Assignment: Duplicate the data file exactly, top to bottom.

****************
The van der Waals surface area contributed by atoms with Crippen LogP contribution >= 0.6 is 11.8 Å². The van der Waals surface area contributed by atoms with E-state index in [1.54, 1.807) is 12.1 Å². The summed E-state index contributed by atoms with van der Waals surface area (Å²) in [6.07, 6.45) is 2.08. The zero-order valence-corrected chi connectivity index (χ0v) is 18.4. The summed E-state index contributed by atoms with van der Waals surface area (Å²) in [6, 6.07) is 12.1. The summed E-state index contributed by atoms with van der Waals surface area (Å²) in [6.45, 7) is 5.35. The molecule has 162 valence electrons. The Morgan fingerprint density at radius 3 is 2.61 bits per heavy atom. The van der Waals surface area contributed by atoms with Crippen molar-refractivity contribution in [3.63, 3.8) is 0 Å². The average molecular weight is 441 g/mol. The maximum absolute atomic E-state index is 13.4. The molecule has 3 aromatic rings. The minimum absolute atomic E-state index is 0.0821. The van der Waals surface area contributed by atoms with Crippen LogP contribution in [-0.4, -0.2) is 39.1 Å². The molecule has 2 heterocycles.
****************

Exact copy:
The van der Waals surface area contributed by atoms with Crippen LogP contribution >= 0.6 is 11.8 Å². The van der Waals surface area contributed by atoms with E-state index in [1.54, 1.807) is 12.1 Å². The summed E-state index contributed by atoms with van der Waals surface area (Å²) in [6.07, 6.45) is 2.08. The zero-order valence-corrected chi connectivity index (χ0v) is 18.4. The summed E-state index contributed by atoms with van der Waals surface area (Å²) in [6, 6.07) is 12.1. The summed E-state index contributed by atoms with van der Waals surface area (Å²) in [6.45, 7) is 5.35. The molecule has 162 valence electrons. The Morgan fingerprint density at radius 3 is 2.61 bits per heavy atom. The van der Waals surface area contributed by atoms with Crippen molar-refractivity contribution in [3.63, 3.8) is 0 Å². The average molecular weight is 441 g/mol. The maximum absolute atomic E-state index is 13.4. The molecule has 3 aromatic rings. The minimum absolute atomic E-state index is 0.0821. The van der Waals surface area contributed by atoms with Crippen LogP contribution in [-0.4, -0.2) is 39.1 Å². The molecule has 2 heterocycles.